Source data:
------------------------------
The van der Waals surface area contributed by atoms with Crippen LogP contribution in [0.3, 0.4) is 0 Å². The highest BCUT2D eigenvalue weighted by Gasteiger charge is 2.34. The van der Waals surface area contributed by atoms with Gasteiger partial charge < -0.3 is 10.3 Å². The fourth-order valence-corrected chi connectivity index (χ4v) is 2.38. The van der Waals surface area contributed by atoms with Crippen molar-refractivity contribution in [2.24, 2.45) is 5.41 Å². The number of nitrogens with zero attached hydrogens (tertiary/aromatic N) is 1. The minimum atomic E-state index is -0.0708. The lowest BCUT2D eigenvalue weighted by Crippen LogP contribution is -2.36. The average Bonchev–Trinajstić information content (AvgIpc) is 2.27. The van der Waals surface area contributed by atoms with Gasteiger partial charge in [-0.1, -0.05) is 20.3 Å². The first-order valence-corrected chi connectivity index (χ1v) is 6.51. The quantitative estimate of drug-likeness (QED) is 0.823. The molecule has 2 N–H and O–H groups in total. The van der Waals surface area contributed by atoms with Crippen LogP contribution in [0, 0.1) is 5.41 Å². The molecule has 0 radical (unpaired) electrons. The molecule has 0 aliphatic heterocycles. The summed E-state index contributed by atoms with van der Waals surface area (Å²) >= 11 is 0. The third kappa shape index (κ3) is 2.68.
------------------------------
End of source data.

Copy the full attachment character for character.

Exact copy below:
The van der Waals surface area contributed by atoms with Crippen LogP contribution in [0.3, 0.4) is 0 Å². The highest BCUT2D eigenvalue weighted by Gasteiger charge is 2.34. The van der Waals surface area contributed by atoms with Gasteiger partial charge < -0.3 is 10.3 Å². The fourth-order valence-corrected chi connectivity index (χ4v) is 2.38. The van der Waals surface area contributed by atoms with Crippen molar-refractivity contribution in [2.24, 2.45) is 5.41 Å². The number of nitrogens with zero attached hydrogens (tertiary/aromatic N) is 1. The minimum atomic E-state index is -0.0708. The lowest BCUT2D eigenvalue weighted by Crippen LogP contribution is -2.36. The average Bonchev–Trinajstić information content (AvgIpc) is 2.27. The van der Waals surface area contributed by atoms with Gasteiger partial charge in [-0.1, -0.05) is 20.3 Å². The first-order valence-corrected chi connectivity index (χ1v) is 6.51. The quantitative estimate of drug-likeness (QED) is 0.823. The molecule has 2 N–H and O–H groups in total. The van der Waals surface area contributed by atoms with Crippen LogP contribution in [0, 0.1) is 5.41 Å². The molecule has 0 radical (unpaired) electrons. The molecule has 0 aliphatic heterocycles. The summed E-state index contributed by atoms with van der Waals surface area (Å²) >= 11 is 0. The third kappa shape index (κ3) is 2.68.